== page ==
Four Novel Mutations in APOB Causing Heterozygous and Homozygous Familial Hypobetalipoproteinemia

A.J. Whitfield, A.D. Marais, K. Robertson, Hugh Barrett, Frank Van Bockxmeer, John Burnett

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    24 Citations (Scopus)


    Familial hypobetalipoproteinemia (FHBL) is a rare codominant disorder of lipoprotein metabolism characterized by low levels of low-density lipoprotein (LDL) cholesterol and apolipoprotein (apo) B. Heterozygotes for FHBL have less-than-half normal LDL-cholesterol and apoB concentrations, whereas homozygotes have extremely low or undetectable LDL-cholesterol and apoB levels. These reductions in LDL-cholesterol and apoB have been suggested to provide FHBL subjects with resistance to atherosclerosis. FHBL can be caused by mutations in the APOB gene on chromosome 2. We present four novel mutations and one previously described mutation in APOB causing FHBL in five families. Immunoblotting and DNA sequencing were used to characterize the novel mutation apoB-40.3 (c.5564underscore;5565insC) and the previously reported mutation apoB-80.5 (c.11040T>G). The apoB-6.9 (c.1018underscore;1025del) and apoB-25.8 (c.3600T>A) mutations were identified by DNA sequence analysis, as variants shorter than apoB-31 are not detectable in plasma. A fifth mutation, the splice variant c.82+1G>A, was identified by sequencing and was found in a homozygous subject. In ∼50% of the FHBL subjects, plasma alanine aminotransferase concentrations were mildly increased, suggestive of fatty liver. All affected FHBL subjects had low to low-normal serum vitamin E concentrations, highlighting the important and recognized relationship between lipid and vitamin E concentrations. © 2003 Wiley-Liss, Inc.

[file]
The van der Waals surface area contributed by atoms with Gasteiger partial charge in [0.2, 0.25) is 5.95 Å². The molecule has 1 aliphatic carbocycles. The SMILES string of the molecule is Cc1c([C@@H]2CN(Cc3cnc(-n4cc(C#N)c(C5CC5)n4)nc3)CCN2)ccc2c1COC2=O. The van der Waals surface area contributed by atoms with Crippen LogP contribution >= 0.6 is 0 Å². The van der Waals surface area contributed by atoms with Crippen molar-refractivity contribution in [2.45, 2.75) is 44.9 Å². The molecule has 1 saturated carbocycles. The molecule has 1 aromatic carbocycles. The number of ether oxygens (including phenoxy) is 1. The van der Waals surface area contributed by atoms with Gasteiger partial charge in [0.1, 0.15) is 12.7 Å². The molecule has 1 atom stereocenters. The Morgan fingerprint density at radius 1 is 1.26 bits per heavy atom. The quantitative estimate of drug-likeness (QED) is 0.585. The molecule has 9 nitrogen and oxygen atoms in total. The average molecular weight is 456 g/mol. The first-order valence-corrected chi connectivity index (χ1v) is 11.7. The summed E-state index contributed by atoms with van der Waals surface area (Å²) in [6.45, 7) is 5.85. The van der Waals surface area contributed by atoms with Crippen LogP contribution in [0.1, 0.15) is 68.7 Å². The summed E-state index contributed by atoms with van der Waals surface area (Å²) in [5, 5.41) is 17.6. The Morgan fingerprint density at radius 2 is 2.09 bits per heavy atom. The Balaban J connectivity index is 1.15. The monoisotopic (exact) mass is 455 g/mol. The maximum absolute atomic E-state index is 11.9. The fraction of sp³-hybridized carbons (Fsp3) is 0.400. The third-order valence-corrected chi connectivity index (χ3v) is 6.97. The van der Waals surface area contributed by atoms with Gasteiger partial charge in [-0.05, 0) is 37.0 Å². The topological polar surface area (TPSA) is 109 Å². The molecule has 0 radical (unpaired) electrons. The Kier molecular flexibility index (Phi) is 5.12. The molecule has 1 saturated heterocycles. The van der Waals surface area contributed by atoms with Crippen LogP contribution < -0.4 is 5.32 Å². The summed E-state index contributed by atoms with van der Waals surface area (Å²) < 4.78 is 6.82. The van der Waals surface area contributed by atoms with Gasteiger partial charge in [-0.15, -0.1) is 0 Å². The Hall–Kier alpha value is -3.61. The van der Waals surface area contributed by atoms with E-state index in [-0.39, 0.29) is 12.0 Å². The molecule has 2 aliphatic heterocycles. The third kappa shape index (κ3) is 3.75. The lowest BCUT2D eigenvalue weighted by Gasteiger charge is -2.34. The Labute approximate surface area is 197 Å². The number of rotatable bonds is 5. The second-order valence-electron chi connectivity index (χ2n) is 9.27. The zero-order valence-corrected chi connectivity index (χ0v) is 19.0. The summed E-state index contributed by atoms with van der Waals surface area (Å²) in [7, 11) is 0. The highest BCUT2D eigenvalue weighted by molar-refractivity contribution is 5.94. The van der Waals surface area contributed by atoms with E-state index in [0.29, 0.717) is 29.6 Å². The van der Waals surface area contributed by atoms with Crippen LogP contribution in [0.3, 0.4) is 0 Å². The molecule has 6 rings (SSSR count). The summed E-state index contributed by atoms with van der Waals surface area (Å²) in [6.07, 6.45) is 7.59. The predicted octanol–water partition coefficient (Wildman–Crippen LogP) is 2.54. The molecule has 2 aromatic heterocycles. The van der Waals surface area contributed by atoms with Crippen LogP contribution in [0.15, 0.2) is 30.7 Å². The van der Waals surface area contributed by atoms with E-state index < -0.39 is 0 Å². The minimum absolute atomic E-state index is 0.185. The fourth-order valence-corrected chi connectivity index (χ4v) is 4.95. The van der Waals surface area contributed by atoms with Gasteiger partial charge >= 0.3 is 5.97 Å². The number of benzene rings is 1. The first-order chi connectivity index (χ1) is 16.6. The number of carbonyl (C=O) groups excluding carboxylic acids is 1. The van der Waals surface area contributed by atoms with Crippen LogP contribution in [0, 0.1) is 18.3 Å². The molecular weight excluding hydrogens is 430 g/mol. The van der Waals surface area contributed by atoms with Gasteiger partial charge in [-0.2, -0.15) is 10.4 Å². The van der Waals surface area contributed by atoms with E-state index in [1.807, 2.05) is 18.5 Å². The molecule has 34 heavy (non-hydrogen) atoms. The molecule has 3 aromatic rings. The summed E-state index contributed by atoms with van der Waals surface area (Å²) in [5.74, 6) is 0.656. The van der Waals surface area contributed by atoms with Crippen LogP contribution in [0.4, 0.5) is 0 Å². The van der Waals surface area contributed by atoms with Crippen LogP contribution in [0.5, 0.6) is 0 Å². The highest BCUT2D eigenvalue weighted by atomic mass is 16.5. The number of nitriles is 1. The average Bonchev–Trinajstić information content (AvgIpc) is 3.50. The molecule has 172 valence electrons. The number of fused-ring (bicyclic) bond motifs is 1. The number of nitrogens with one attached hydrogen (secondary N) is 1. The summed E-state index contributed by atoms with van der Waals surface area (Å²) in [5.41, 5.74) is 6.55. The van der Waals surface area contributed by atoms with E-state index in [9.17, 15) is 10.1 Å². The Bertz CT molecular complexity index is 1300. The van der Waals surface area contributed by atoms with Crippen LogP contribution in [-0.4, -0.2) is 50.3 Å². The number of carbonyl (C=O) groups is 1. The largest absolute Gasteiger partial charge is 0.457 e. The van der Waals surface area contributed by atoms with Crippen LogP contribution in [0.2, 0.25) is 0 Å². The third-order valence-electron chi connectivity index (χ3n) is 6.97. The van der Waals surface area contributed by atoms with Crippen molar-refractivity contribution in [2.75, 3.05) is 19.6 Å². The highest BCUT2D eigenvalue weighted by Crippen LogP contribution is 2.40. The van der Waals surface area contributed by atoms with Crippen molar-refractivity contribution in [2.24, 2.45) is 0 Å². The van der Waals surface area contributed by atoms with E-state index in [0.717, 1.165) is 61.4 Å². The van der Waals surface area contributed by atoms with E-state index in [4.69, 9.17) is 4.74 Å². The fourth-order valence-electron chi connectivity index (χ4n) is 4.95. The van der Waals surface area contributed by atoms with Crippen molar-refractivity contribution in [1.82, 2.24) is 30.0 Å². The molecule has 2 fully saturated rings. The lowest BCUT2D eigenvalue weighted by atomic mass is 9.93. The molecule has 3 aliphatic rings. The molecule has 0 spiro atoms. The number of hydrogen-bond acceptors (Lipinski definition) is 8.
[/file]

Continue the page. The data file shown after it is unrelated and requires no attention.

Original languageEnglish
    Pages (from-to)178-183
    JournalHuman Mutation
    Issue number2
    Publication statusPublished - 2003


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